Before I go on the talk about the press images, I have to ask – what were the police doing while the ‘black bloc’ protested? They were there; they did apparently smash windows and plaster graffiti. They security forced did nothing! It was as though they wanted the bloc to have the chance to justify the security forces presence. This is why is you check the video/images of the G20, you never see the police clashing with the bloc. There is great talk about past clashed (in Genoa) but the security forces seem to have allowed the bloc free reign over the city. So, then why have so many security officers?

I shall now return to the Miami Model I mentioned last post. This is a set of tactics that were used by the Miami policy to prevent the ‘disruption’ of the meeting of those negotiating the Free Trade of the Americas Agreement. The participants did not want a repeat of past events where ‘their’ efforts of ‘codify’ the neo-liberal model (such as that attempted with the Multilateral Agreement on Investment) derailed by popular protest and activism.

Of importance to us is certain tactics used to ensure both a passive demonstrations as well as to ensure a favourable image for the security forces themselves. Amnesty international, among others, refer to them as brutal intimidation techniques. The techniques used that I know of:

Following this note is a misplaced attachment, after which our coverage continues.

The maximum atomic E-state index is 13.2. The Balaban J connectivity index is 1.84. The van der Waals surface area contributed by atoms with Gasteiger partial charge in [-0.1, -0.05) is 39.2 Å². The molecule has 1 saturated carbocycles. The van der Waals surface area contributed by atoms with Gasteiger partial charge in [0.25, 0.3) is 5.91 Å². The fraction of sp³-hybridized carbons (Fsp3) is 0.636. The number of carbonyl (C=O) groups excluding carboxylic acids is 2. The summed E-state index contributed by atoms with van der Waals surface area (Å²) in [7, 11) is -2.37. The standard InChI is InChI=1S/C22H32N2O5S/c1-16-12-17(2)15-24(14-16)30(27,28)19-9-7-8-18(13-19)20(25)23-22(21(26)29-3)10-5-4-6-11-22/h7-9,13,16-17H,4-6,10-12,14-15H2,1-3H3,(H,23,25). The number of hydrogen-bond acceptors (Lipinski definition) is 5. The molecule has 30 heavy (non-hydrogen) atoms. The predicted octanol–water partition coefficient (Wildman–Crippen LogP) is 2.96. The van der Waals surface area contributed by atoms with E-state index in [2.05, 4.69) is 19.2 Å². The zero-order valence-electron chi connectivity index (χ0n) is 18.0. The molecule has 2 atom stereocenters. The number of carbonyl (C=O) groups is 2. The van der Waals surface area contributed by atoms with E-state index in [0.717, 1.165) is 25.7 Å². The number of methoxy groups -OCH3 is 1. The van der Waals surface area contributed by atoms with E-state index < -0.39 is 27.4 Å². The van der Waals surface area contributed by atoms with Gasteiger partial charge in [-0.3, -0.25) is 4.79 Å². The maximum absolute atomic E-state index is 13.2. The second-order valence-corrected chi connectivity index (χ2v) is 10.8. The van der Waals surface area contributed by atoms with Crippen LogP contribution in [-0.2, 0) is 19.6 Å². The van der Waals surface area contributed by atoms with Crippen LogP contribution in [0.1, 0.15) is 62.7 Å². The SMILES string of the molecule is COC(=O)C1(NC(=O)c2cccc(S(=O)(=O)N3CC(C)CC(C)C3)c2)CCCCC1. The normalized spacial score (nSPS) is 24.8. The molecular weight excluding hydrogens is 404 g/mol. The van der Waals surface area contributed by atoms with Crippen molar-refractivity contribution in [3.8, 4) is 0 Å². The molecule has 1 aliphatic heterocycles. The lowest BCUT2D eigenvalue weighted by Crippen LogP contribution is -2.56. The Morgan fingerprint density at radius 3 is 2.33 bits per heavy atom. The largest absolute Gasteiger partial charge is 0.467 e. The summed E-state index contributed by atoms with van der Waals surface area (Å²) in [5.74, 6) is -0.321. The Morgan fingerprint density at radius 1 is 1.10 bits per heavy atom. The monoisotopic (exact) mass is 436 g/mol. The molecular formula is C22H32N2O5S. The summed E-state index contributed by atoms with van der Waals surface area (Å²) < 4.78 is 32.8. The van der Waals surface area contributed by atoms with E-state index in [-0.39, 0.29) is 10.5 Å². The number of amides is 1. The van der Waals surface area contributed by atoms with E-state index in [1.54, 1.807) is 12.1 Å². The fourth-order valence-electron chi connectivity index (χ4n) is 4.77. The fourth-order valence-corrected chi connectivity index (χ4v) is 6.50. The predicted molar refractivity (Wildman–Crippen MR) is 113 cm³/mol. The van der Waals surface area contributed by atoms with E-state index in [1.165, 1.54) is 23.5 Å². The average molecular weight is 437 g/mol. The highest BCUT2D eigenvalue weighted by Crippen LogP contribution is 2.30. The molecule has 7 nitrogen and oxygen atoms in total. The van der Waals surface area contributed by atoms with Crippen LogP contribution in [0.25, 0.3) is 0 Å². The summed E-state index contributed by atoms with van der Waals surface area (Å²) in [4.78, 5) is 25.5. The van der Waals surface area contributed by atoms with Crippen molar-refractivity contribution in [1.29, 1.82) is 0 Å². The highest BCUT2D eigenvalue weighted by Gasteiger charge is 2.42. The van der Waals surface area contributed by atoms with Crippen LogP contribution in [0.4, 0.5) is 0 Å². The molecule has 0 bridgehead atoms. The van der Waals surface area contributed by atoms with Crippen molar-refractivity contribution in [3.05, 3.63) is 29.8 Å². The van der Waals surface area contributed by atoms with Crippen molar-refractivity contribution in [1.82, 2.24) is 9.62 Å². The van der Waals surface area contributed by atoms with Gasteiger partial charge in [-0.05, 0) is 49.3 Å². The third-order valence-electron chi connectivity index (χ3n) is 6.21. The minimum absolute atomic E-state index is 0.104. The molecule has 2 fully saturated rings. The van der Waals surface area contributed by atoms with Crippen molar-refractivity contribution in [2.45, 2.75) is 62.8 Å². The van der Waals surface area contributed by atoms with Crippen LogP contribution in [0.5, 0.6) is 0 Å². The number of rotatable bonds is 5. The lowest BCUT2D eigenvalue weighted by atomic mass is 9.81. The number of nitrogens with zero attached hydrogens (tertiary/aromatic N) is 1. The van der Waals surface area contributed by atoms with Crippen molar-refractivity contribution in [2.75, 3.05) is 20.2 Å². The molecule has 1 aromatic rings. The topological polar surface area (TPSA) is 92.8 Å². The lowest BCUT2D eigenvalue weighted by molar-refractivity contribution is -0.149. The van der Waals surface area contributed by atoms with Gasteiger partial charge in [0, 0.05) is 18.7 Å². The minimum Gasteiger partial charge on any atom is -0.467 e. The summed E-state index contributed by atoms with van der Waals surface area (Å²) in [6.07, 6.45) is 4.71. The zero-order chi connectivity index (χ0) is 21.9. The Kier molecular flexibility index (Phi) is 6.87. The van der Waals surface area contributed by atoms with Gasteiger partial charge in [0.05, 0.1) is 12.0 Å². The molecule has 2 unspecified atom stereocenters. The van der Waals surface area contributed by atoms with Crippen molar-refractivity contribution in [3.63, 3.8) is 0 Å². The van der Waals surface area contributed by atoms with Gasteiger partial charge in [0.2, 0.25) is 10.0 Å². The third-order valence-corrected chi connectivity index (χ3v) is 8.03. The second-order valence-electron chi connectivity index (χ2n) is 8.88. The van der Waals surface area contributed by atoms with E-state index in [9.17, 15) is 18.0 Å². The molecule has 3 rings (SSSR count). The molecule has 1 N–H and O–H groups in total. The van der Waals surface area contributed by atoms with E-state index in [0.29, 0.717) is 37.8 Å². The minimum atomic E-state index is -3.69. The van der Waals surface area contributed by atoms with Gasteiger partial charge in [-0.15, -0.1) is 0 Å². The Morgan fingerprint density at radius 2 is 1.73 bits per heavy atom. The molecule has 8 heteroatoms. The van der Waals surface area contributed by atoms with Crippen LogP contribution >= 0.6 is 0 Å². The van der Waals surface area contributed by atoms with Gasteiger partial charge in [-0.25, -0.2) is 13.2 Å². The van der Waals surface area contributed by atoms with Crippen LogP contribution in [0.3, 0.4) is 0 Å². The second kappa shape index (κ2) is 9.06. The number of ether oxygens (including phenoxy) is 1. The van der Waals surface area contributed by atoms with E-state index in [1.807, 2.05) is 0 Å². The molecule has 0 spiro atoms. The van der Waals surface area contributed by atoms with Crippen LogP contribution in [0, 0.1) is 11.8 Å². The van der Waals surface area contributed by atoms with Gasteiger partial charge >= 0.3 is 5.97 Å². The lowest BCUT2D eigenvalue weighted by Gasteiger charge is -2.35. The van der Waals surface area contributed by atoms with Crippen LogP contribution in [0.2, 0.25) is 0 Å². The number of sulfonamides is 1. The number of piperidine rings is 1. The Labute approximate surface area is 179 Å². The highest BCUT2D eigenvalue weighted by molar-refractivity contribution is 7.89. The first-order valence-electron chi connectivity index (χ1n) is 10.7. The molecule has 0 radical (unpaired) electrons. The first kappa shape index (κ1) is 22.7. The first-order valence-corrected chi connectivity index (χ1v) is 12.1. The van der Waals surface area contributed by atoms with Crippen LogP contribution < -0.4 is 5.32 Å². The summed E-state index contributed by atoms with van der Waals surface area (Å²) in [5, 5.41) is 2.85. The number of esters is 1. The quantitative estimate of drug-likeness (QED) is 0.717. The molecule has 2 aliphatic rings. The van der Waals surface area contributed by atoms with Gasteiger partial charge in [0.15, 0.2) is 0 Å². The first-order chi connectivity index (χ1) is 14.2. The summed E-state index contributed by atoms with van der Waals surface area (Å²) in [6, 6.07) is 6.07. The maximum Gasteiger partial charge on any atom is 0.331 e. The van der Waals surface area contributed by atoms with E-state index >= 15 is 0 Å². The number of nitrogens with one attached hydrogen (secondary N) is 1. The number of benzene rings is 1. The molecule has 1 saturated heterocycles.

Pre-emptive contextualizing: This means ensuring lots of news stories, mostly rooted in official news releases, warning about the potential danger of “rogue” protesters who will turn the peaceful demonstrations into orgies of violence. This often includes pre-arrest of people and the ‘discovery’ of a cache of weapons. A notable example was a camper who was ‘driving slowly’ days prior to the event. Upon a search of his car they discovered an axe, a chain-saw, gas (presumable for the chain-saw), hunting equipment and other things you would have to go out in the country[3]. Further, great press was made of the security expert Byron Sonne who was arrested for ‘terrorist activity’. The fact that he had publicly informed the security community that he was attempting to test and show the futility of the security planning for the G20 was never mentioned (in the popular press). That, although stung by his own activities, he was never a ‘real’ terrorist but was useful in creating the proper context the security forces wished to establish prior to the event.